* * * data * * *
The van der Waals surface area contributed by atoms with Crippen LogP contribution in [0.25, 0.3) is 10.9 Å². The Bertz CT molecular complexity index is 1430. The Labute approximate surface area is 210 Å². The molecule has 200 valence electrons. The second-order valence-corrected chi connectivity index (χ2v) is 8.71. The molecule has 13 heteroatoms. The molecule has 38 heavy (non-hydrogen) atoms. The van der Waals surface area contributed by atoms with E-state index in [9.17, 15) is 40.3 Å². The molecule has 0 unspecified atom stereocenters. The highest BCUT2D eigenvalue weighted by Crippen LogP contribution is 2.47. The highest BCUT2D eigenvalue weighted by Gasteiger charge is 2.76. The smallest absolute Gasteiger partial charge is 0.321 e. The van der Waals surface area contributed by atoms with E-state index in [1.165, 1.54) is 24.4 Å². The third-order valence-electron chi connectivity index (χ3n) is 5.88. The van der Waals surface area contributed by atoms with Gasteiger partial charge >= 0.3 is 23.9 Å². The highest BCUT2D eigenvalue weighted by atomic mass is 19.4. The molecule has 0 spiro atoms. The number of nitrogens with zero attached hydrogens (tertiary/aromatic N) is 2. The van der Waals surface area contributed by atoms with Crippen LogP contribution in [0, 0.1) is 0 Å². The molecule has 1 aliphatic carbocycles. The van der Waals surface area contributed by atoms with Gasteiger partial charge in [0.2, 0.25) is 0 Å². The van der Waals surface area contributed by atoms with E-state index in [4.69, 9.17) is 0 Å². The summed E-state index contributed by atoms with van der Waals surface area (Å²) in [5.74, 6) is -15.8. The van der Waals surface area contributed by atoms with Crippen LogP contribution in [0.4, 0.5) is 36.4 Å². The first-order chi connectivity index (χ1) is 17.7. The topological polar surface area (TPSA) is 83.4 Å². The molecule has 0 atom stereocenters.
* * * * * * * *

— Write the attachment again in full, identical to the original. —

The van der Waals surface area contributed by atoms with Crippen LogP contribution in [0.25, 0.3) is 10.9 Å². The Bertz CT molecular complexity index is 1430. The Labute approximate surface area is 210 Å². The molecule has 200 valence electrons. The second-order valence-corrected chi connectivity index (χ2v) is 8.71. The molecule has 13 heteroatoms. The molecule has 38 heavy (non-hydrogen) atoms. The van der Waals surface area contributed by atoms with E-state index in [9.17, 15) is 40.3 Å². The molecule has 0 unspecified atom stereocenters. The highest BCUT2D eigenvalue weighted by Crippen LogP contribution is 2.47. The highest BCUT2D eigenvalue weighted by Gasteiger charge is 2.76. The smallest absolute Gasteiger partial charge is 0.321 e. The van der Waals surface area contributed by atoms with E-state index in [1.165, 1.54) is 24.4 Å². The third-order valence-electron chi connectivity index (χ3n) is 5.88. The van der Waals surface area contributed by atoms with Gasteiger partial charge >= 0.3 is 23.9 Å². The highest BCUT2D eigenvalue weighted by atomic mass is 19.4. The molecule has 0 spiro atoms. The number of nitrogens with zero attached hydrogens (tertiary/aromatic N) is 2. The van der Waals surface area contributed by atoms with Crippen LogP contribution in [0, 0.1) is 0 Å². The molecule has 1 aliphatic carbocycles. The van der Waals surface area contributed by atoms with Gasteiger partial charge in [0.2, 0.25) is 0 Å². The van der Waals surface area contributed by atoms with E-state index in [4.69, 9.17) is 0 Å². The summed E-state index contributed by atoms with van der Waals surface area (Å²) in [5.74, 6) is -15.8. The van der Waals surface area contributed by atoms with Crippen LogP contribution in [0.4, 0.5) is 36.4 Å². The first-order chi connectivity index (χ1) is 17.7. The topological polar surface area (TPSA) is 83.4 Å². The molecule has 0 atom stereocenters.